Leaks from the fiscal cliff negotiations have been focusing a lot of attention on the proposal to cut future Social Security benefits, relative to their projected nominal growth rate under current policy, by basing their annual increase on "chained CPI," rather than the currently used version of the consumer price index. Chained CPI grows more slowly because it assumes that consumers respond to changing relative price levels by shifting their consumption from more expensive goods to cheaper ones. For example, if the price of beef rises relative to that for chicken, people respond by buying less beef and more chicken, so their expenditure levels don't rise as much as if they kept the proportions constant as prices rose differentially. Chained CPI takes this into account, in such a way as to produce lower annual rises in the CPI measure.
Though this might require a longer discussion than I have time or space for here, the underlying question has a lot to do with assumptions about people's utility that we cannot easily test. For example, the effect on my utility of the above relative price shift between beef and chicken depends on how I value each of them. In effect, what is my consumer surplus from each, per unit of consumption, at different price levels.
While this may sound abstruse, there are good reasons why we might wish we knew the answer. Suppose I am going to buy a fixed real-life annuity, but I can opt for using either regular CPI or chained CPI. Obviously, in an arm's length transaction with the annuity company in which I have $X to spend, the advantage to me of picking chained CPI is that I would get to start with a higher annual benefit.
Social Security in effect hands retirees a fixed real life annuity. The rationale for this is that people might otherwise under-save for retirement (or late retirement), so we give them a minimum "forced saving" level that is the same for all periods, reflecting that consumption often is separate between periods but has declining marginal utility in each period. (E.g., better one dinner tonight and one in a year, than two dinners on one of the two nights and zero on the other.)
So there is a constant-benefit-level comparison to be made, as between CPI and chained CPI real life annuities that have the same present value because the latter starts higher.
In the case of Social Security, then, there are two distinct questions to ask. The first is whether benefits should be cut relative to current law, while the second is whether a chained CPI methodology does better than the existing one in keeping the marginal value of the last dollar of consumption that you can fund through your Social Security benefits the same as between periods.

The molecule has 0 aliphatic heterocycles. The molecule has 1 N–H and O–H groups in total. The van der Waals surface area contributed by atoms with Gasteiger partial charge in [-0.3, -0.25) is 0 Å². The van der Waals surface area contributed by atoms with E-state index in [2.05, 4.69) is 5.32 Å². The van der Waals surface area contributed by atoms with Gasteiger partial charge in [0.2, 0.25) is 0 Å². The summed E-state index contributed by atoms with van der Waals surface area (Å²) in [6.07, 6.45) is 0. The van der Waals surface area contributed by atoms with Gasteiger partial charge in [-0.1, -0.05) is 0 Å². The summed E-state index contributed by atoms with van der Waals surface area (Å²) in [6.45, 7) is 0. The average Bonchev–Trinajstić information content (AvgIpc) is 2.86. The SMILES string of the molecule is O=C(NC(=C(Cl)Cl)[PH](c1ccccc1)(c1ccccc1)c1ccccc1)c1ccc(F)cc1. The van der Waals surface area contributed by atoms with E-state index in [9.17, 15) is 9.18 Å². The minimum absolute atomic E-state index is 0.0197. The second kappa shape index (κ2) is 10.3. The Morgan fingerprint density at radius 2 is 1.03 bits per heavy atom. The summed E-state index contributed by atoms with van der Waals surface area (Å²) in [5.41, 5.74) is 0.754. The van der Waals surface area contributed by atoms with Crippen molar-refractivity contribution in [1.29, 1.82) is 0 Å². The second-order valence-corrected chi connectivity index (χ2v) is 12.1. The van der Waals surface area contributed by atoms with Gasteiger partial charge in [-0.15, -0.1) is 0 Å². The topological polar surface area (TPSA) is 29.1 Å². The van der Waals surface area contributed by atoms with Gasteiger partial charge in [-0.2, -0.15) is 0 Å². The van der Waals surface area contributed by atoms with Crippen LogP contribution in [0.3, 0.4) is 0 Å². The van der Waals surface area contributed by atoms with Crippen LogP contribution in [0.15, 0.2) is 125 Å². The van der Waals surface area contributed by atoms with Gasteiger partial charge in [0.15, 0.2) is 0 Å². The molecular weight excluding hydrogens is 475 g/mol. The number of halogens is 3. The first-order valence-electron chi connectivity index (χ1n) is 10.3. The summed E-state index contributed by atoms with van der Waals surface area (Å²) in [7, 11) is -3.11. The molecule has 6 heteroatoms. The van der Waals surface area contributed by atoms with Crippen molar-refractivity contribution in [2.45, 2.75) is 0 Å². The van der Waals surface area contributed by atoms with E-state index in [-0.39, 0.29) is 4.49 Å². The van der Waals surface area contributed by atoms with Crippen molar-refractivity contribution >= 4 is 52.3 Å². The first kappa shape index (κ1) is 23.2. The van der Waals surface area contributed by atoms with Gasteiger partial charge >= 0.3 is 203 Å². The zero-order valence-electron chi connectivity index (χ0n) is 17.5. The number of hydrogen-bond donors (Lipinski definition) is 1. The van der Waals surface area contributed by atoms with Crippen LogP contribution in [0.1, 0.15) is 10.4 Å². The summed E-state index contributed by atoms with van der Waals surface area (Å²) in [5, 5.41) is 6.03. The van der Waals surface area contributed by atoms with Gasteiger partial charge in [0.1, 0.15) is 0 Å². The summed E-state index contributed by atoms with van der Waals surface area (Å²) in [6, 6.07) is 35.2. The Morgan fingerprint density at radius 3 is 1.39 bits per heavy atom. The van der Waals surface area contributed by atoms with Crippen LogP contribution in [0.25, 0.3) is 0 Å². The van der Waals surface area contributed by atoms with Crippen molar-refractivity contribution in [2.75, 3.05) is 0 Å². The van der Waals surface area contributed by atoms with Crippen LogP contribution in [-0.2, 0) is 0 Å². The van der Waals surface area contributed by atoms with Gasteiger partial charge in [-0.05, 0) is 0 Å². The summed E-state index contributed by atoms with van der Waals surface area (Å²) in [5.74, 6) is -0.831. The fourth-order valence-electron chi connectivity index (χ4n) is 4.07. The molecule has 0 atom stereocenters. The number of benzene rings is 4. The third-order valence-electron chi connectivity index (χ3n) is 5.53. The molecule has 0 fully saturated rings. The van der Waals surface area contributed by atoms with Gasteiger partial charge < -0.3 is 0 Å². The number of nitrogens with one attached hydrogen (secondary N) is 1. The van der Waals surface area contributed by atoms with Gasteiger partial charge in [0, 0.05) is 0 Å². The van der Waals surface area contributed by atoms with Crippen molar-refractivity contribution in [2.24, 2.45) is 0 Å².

Hence, the question of whether the nominal growth rate of Social Security benefits should be pegged to chained CPI rather than regular CPI is distinct from that of whether benefits should be cut. For example, suppose chained CPI is the better measure but that benefit levels ought to be raised, all things considered. Then the correct response would be to switch to chained CPI and over-correct for the year one benefit increase that would make this budgetarily neutral. (As I think about this, the actual optimal policy problem is more complicated still - for example, one may want to distinguish between age cohorts in measuring what would be a present value-neutral change.)
An underlying problem, of course, is that, since the underlying issue pertains to utility, there really is no extremely robust right answer even to the pure analytical question of how CPI ought to be computed. For example, my CPI may differ from yours, since my market basket is different (even at the same income level) reflecting differences between our utility functions.
If you are trying to figure out how inflation distinctively affects seniors, from the point of view of optimal CPI design (distinguishing this from the question of how much their benefits should rise and fall), it is pretty obvious that healthcare is a large piece of the whole - larger than it generally is for people in younger age cohorts. With healthcare prices generally rising faster than the overall inflation rate, even (for seniors) counting out-of-pocket costs that Medicare and Medicaid don't cover, chained CPI presumably loses credibility as a "neutral" approach. This tentatively suggests to me that, even if we want to impose Social Security benefit cuts, this may not be a great way to do it.